Title: Assistant professor, Vanderbilt University
Education: PhD, Vanderbilt University, 2009
Recommended by: Jonathan Haines, Marylyn Ritchie, both at Vanderbilt University
William Bush is interested in what goes on in the middle. Recently, researchers have been focused on using genome-wide association studies to home in on single base pair changes implicated in complex phenotypes or diseases. "Making a relationship between a single base pair change in the genome and something as complex ... as multiple sclerosis is an enormous leap," he says, though he notes that the flood of results shows that's been a valid approach.
"There are layers of complexity between those two extremes," Bush adds. "I'm very interested in understanding the intermediate, both on the phenotypic spectrum ... [and] also intermediate structures and mechanisms on the more genetic end." In particular, Bush is interested in how genetic variation influences different forms of cancer and multiple sclerosis as well as the mechanisms through which these influences work, and he is using algorithms to study that.
In his computational lab, Bush is combing through publicly available data to ask his research questions. His general approach is then to verify and validate those findings in focused studies. "There is an enormous wealth of gene expression data and genotype data and even resources that [contain] structure phenotype classes and a lot of times, if you know how to link data together, you can get to the point where you can ask really interesting questions about how all these things interrelate," he says.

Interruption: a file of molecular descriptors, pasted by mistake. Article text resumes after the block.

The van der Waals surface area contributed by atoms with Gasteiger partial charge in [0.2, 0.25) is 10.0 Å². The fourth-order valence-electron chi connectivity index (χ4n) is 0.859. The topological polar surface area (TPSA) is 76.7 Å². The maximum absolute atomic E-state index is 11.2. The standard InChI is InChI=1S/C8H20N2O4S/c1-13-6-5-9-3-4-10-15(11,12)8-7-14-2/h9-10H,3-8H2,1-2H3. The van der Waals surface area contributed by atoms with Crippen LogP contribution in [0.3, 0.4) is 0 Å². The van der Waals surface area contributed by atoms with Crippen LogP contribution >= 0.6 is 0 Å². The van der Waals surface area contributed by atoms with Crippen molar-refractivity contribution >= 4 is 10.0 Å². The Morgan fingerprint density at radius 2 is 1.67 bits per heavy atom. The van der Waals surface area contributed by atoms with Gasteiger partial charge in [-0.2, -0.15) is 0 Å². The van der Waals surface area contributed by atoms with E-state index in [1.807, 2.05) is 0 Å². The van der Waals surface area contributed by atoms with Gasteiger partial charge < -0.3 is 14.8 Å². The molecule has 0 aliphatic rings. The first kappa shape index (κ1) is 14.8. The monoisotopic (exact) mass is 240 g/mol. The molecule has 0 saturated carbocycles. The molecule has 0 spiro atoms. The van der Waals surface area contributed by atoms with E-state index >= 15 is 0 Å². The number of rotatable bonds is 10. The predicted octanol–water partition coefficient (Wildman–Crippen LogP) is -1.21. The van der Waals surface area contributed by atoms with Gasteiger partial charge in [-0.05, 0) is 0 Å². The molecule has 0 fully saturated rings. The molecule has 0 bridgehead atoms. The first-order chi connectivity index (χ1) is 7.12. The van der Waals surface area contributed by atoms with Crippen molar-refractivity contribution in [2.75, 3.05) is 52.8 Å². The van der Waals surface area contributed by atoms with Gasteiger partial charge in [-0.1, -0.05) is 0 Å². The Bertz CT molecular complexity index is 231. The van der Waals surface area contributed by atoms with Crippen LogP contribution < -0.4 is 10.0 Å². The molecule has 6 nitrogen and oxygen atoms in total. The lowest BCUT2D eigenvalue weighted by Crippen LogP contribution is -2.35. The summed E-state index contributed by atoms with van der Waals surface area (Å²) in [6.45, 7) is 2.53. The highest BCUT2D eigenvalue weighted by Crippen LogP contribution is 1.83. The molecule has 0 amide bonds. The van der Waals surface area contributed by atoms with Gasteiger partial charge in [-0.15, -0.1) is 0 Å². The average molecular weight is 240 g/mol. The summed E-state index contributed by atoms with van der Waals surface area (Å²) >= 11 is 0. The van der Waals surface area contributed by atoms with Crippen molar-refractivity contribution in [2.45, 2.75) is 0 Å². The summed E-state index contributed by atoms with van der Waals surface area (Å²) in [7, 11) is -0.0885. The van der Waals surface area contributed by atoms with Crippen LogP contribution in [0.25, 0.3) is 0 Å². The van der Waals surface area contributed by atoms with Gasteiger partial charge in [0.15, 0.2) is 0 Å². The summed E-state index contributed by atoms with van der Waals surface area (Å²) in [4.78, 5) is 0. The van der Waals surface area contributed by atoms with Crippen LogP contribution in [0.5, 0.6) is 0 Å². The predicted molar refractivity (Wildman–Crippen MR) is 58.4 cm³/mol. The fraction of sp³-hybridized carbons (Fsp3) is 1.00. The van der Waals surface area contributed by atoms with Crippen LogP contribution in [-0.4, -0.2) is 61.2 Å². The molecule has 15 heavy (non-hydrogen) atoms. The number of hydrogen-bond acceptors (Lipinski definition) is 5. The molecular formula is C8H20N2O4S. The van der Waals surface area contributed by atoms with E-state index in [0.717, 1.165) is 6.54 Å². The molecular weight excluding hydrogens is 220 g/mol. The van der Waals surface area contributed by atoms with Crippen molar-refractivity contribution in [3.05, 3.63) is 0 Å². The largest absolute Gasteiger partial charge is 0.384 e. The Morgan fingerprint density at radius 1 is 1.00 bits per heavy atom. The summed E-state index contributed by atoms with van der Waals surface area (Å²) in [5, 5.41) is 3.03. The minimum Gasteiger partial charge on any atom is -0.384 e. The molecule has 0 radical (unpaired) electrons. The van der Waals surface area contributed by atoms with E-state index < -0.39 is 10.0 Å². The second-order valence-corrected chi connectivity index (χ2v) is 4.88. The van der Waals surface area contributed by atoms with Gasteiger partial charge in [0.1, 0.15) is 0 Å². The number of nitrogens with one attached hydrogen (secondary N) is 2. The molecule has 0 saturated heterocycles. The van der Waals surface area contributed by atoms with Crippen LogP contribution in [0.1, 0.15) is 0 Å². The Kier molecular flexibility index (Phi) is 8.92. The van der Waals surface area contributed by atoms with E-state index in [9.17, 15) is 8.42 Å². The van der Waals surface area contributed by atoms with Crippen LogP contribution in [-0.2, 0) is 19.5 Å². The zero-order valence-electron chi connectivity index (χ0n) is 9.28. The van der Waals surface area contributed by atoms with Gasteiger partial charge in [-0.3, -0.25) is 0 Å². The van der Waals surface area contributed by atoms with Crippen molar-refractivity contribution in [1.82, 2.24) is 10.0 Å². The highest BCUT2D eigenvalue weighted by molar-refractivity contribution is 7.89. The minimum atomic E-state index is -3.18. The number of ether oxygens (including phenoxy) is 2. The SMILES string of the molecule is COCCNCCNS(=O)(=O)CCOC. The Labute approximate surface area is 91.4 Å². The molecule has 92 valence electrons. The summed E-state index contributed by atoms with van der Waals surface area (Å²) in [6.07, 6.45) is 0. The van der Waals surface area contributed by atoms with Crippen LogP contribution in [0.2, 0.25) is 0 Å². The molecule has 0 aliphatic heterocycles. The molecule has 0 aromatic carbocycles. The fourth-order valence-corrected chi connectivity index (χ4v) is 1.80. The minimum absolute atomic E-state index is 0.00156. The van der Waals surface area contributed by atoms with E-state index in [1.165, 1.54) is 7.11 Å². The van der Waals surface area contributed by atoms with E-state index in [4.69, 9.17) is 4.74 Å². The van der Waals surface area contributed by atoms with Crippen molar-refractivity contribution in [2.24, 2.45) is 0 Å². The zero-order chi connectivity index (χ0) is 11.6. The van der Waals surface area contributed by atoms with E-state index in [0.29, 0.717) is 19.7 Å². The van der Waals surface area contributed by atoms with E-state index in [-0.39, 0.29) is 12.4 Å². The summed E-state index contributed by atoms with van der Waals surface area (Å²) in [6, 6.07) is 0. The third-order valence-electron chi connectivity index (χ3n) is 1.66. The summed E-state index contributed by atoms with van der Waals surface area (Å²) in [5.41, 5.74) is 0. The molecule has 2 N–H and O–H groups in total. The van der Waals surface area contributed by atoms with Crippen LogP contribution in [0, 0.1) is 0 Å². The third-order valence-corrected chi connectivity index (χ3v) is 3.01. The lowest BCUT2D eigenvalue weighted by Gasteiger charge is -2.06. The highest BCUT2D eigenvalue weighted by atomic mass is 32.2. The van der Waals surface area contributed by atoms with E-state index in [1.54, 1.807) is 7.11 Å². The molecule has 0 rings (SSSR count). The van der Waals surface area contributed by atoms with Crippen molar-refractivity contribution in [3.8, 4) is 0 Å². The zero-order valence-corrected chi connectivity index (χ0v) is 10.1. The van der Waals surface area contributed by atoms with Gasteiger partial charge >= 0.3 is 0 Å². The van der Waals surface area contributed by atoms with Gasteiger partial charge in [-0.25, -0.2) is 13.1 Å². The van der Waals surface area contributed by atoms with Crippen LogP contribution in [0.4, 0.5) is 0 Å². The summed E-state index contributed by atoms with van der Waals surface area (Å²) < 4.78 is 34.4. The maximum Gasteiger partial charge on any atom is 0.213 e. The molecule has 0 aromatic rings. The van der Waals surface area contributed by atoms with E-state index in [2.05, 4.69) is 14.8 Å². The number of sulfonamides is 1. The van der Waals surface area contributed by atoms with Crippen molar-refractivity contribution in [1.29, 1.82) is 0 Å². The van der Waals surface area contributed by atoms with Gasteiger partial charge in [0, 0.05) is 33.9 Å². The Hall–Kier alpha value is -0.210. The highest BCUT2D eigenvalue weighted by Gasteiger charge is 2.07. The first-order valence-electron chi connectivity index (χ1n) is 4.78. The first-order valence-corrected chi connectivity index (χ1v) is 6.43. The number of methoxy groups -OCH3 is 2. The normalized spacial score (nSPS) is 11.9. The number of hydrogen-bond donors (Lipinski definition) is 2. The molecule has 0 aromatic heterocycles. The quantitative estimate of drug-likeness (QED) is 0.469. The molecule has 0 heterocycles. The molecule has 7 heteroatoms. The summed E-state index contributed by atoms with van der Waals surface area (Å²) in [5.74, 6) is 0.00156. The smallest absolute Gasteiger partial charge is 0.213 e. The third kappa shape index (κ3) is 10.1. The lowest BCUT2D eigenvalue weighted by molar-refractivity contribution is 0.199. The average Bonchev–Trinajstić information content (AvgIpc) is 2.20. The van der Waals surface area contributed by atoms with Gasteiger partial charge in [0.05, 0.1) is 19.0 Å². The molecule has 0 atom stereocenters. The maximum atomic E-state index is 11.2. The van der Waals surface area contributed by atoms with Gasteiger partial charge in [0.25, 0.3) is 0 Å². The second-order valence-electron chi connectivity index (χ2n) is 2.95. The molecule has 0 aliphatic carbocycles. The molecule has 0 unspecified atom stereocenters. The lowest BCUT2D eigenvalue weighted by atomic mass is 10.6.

The work is not without its frustrations, though. Bush says that it is sometimes difficult to find the resources or data set that he needs to make headway in his work. Getting the word out to his fellow researchers about all the resources available can be difficult. To that end, Bush says he'll soon be releasing a tool that presents the information in a more user-friendly context.
The field is on the cusp of a transition, Bush says. Within the next five years he sees whole-genome sequencing supplanting GWAS. The first step, which is already beginning to occur, is using exome sequencing, though Bush says whole genome sequencing will quickly follow as it becomes more cost effective. "I see enormous opportunity for researchers ... to try to make sense of the enormous wealth of data that's coming out," he says. "We're transitioning to a point where we're becoming more data scientists that really have to get ahold of multiple types of data to really understand what that data means in the context of a given disease phenotype."
Papers of note
As part of his thesis work, Bush worked on a tool to integrate various data resources for GWAS analysis. The result, Biofilter, was published in the Proceedings of the Pacific Symposium on Biocomputing conference in 2009. Bush notes that his advisor, Marylyn Ritchie, is continuing to develop it as a software and analysis tool. "I am very proud that we were among the first groups to develop tools that facilitate that type of analysis," he says.
And the Nobel goes to ...
"This is horribly generic, but it would be very fulfilling to know that I've made a contribution to human health," Bush says.